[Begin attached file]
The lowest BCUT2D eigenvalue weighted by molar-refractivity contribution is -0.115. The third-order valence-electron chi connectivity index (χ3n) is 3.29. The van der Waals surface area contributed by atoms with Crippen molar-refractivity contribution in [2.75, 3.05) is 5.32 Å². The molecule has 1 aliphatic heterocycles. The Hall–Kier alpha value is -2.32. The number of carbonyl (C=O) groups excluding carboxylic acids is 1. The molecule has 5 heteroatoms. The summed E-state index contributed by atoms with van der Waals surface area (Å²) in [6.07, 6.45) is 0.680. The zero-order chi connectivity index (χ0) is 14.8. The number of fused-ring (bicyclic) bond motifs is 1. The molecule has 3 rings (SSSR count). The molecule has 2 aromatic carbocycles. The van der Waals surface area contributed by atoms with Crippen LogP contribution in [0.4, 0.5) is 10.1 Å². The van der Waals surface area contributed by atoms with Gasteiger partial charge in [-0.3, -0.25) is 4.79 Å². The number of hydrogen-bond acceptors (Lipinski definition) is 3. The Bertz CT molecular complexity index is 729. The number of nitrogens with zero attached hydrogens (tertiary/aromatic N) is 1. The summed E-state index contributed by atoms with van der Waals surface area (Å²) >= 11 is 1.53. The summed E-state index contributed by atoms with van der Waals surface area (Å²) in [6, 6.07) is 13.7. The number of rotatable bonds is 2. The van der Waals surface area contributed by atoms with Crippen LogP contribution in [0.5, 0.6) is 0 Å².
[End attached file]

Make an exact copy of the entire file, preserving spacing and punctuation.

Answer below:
The lowest BCUT2D eigenvalue weighted by molar-refractivity contribution is -0.115. The third-order valence-electron chi connectivity index (χ3n) is 3.29. The van der Waals surface area contributed by atoms with Crippen molar-refractivity contribution in [2.75, 3.05) is 5.32 Å². The molecule has 1 aliphatic heterocycles. The Hall–Kier alpha value is -2.32. The number of carbonyl (C=O) groups excluding carboxylic acids is 1. The molecule has 5 heteroatoms. The summed E-state index contributed by atoms with van der Waals surface area (Å²) in [6.07, 6.45) is 0.680. The zero-order chi connectivity index (χ0) is 14.8. The number of fused-ring (bicyclic) bond motifs is 1. The molecule has 3 rings (SSSR count). The molecule has 2 aromatic carbocycles. The van der Waals surface area contributed by atoms with Crippen LogP contribution in [0.4, 0.5) is 10.1 Å². The van der Waals surface area contributed by atoms with Gasteiger partial charge in [-0.3, -0.25) is 4.79 Å². The number of hydrogen-bond acceptors (Lipinski definition) is 3. The Bertz CT molecular complexity index is 729. The number of nitrogens with zero attached hydrogens (tertiary/aromatic N) is 1. The summed E-state index contributed by atoms with van der Waals surface area (Å²) >= 11 is 1.53. The summed E-state index contributed by atoms with van der Waals surface area (Å²) in [6, 6.07) is 13.7. The number of rotatable bonds is 2. The van der Waals surface area contributed by atoms with Crippen LogP contribution in [0.5, 0.6) is 0 Å².